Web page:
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Editor's Note: Desktop, Schmesktop

Mar 12, 2004, 23:30 (22 Talkback[s])
(Other stories by Brian Proffitt)

By Brian Proffitt
Managing Editor

This week, thanks to the nature of an entropic universe, both of the laptops in my house are in the shop.

It has nothing to do with the operating systems on the machines: the ThinkPad has a bad inverter card and the iBook has been struck down by a bad logic board which Apple has graciously offered to fix as part of a recall.

It isn't the end of the world, of course--there's still a few desktop boxes running about my house that I am not completely cut off from technology--but there is a noted change in my daily activities in not being able to get online from any where in the house, or work anywhere in the city.

The enforced change has led me to examine my own computer preferences and reflect on just what the heck I need with all of these computers. And, while I was basking in the light of self-examination, a funny little thought popped into my head: what do any of us need with a home computer?

This was point A. Here is point B:

Linux on the desktop--indeed, anything on the desktop--may soon be a very moot point.

I got from point A to point B with a leap of intuitive thinking, which I will step through here. One thing I should note: when I use desktop in this conversation, I am referring to the home PC platform.

As more and more home users are buying computers, they take them home, unwrap all the Styrofoam and bubble-wrap, plug them into the power and the phone jacks, and use all that processing power to (a) better mankind, (b) better themselves, or (c) download video clips of Janet Jackson. In a world where people take things more seriously, it might be option (a) or (b), but it is more likely that it will be something along the lines of option (c).

The home PC market really took off, in my opinion, when people wanted to get computers at home that matched the capabilities of computers they had at the office or their kids had at school. Parents wanted their kids to have access to the Internet for researching school work; kids wanted to play games. People wanted to finish that big report for the office at home; they ended up surfing eBay. That sort of thing.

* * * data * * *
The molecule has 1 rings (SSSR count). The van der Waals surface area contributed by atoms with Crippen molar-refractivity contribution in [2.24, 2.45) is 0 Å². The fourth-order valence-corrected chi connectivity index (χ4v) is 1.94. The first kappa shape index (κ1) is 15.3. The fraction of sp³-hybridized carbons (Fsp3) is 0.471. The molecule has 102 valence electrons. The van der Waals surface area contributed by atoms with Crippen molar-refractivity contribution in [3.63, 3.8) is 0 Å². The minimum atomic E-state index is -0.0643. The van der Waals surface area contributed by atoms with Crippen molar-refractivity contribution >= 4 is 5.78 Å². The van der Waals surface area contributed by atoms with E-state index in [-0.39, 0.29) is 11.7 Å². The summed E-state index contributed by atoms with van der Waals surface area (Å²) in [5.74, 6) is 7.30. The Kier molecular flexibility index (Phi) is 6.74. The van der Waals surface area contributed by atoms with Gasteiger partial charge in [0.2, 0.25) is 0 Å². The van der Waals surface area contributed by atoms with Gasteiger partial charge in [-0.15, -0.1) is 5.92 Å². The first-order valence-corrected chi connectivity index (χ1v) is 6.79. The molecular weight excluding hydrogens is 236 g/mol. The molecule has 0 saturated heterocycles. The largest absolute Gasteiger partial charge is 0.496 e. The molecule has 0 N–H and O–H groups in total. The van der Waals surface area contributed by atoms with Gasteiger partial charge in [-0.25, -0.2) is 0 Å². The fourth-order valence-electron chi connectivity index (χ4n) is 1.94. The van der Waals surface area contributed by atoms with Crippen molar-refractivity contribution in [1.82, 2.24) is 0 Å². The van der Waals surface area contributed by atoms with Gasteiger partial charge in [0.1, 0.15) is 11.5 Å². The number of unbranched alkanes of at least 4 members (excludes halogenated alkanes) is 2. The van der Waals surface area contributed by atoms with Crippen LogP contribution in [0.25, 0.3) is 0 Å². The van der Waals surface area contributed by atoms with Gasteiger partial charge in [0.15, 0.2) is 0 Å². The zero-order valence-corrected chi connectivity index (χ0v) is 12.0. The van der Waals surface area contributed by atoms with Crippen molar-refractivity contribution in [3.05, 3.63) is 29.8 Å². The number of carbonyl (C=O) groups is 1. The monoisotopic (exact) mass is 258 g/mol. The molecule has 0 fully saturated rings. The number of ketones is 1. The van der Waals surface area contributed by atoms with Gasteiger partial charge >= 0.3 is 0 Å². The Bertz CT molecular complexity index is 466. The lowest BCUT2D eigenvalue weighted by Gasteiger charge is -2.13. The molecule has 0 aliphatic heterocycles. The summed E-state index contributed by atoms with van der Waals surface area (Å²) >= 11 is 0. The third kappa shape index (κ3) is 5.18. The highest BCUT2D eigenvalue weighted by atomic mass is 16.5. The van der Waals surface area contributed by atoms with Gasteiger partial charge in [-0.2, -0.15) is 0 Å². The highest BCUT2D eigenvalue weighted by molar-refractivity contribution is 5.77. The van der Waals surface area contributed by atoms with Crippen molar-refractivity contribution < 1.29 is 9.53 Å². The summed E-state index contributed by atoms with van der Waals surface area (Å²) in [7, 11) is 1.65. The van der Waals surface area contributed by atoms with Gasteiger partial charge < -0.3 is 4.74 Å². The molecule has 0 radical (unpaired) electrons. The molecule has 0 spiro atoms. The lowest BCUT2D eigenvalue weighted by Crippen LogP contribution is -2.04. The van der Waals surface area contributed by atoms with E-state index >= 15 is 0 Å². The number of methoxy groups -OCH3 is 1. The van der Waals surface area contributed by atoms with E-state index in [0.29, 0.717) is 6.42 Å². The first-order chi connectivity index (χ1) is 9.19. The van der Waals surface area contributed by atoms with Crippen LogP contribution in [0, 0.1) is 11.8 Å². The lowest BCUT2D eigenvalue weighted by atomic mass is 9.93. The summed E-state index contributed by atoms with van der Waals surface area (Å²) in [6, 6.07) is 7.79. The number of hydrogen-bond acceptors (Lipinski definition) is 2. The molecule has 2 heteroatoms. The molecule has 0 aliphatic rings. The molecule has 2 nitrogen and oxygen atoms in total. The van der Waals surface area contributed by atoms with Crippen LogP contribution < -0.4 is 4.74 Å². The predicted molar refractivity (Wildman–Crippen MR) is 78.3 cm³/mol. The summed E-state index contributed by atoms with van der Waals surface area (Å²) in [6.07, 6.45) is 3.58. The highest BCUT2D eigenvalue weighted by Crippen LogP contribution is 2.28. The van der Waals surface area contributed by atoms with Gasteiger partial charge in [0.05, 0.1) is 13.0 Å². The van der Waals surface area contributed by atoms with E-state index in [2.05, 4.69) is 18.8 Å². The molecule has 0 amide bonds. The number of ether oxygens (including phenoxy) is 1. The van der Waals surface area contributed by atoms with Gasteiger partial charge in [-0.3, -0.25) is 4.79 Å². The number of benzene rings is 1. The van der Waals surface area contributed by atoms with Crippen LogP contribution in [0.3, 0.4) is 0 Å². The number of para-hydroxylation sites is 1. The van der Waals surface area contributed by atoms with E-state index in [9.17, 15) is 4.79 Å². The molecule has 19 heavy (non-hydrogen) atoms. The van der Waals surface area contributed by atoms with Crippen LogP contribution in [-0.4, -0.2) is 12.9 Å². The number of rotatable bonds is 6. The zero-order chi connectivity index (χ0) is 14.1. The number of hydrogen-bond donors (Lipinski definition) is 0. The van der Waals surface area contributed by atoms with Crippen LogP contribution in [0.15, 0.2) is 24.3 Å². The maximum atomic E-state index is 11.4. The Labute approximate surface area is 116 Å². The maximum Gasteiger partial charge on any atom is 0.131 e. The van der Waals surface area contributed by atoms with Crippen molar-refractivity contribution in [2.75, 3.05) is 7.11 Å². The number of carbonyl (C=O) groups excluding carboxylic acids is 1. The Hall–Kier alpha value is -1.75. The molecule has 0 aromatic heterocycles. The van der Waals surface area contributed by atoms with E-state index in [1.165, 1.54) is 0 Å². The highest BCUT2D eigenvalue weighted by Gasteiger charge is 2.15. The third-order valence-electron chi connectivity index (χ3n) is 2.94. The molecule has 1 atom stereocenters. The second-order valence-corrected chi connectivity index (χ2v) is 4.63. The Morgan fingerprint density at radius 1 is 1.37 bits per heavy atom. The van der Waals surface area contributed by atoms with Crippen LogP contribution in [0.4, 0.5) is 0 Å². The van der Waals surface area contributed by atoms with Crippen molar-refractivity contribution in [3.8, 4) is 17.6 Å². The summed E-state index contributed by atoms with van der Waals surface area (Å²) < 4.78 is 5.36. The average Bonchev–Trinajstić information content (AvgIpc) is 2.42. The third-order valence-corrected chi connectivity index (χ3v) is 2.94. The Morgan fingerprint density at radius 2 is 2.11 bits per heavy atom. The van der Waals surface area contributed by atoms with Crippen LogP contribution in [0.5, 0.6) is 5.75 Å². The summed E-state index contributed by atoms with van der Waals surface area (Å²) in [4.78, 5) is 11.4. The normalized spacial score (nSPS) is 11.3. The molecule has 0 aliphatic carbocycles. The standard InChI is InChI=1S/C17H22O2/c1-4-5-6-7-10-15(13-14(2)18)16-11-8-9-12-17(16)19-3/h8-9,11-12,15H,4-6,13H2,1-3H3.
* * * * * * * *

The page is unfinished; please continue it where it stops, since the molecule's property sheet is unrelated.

PCs, which were meant to be tools of discovery and assistance, are also being used as entertainment devices. This is no big secret. What might be a big secret is the fact in the very near future, that's all a home PC might be used for in most of the homes that have them.

Don't get me wrong; there will still be the student who needs to research, and an office worker that has to finish that big report. But the overwhelming need to have a PC in the home is going to be for personal entertainment. A central storage/control system for digital cameras, digital video, and digital music.

The TiVO is a good example of how a PC can be modified to be pure entertainment. After all, it's basically a sleek Linux case with a big hard drive. No keyboard, no monitor (save the TV itself), but these nifty devices are only one step away from the PC on the technological evolutionary chain.

Let's stay with the TiVO just a few more moments: knowing that it runs with Linux, what desktop environment or window manager does it use? (Knowing the technical prowess of my readers, this is likely not a rhetorical question; somebody smarter than I has the answer.) But for the average TiVO user, they won't know and they won't care.

As we see more of this convergence occuring, the PC will become more and more like a TiVO entertainment device. It will have the tools that people need, and little more. If they want more tools, they can download them from a central service. The Internet will be accessed just as easily as C-SPAN or the latest Norah Jones album. And the interface will no longer be the story.

If this convergence does take place, will that spell the end of the desktop environments? Hardly. The business world will still need interfaces that are designed for work, as well as the home users who need a work tool more than a play device. But as more and more homes come online (a predicted 76.5 million US homes by the end of 2004, according to Jupiter Research), many of these homes may be using devices other than a PC to do so.

And I think that's what's got Microsoft so worried about Linux. They were never this worried about the Mac or OS/2--because they knew that on a PC platform, neither Apple or IBM had the goods or the install base to seriously challange them. But Linux is a different story. It can run on far more than a PC. If this planned convergence happens, then Microsoft will find its home PC market seriously challanged by an operating system that can live and work quite happily on other platforms.

Can Linux take on Windows on the PC? Maybe, maybe not. But Microsoft's fear is that Linux won't have to. Linux can quickly and quietly bypass the entire home PC market by existing on machines that will perform all the desired tasks of a PC and nothing else. Their fears may have already come true, given that embedded Linux is the number one embedded OS on the planet right now.

So, when someone asks me if Linux ever succeed on the home desktop, I will answer "no." Because I don't believe the home desktop will be around in its present form much longer.

The question may eventually become: will Linux become the dominant home platform?

And the answer will be ohhhh, yes.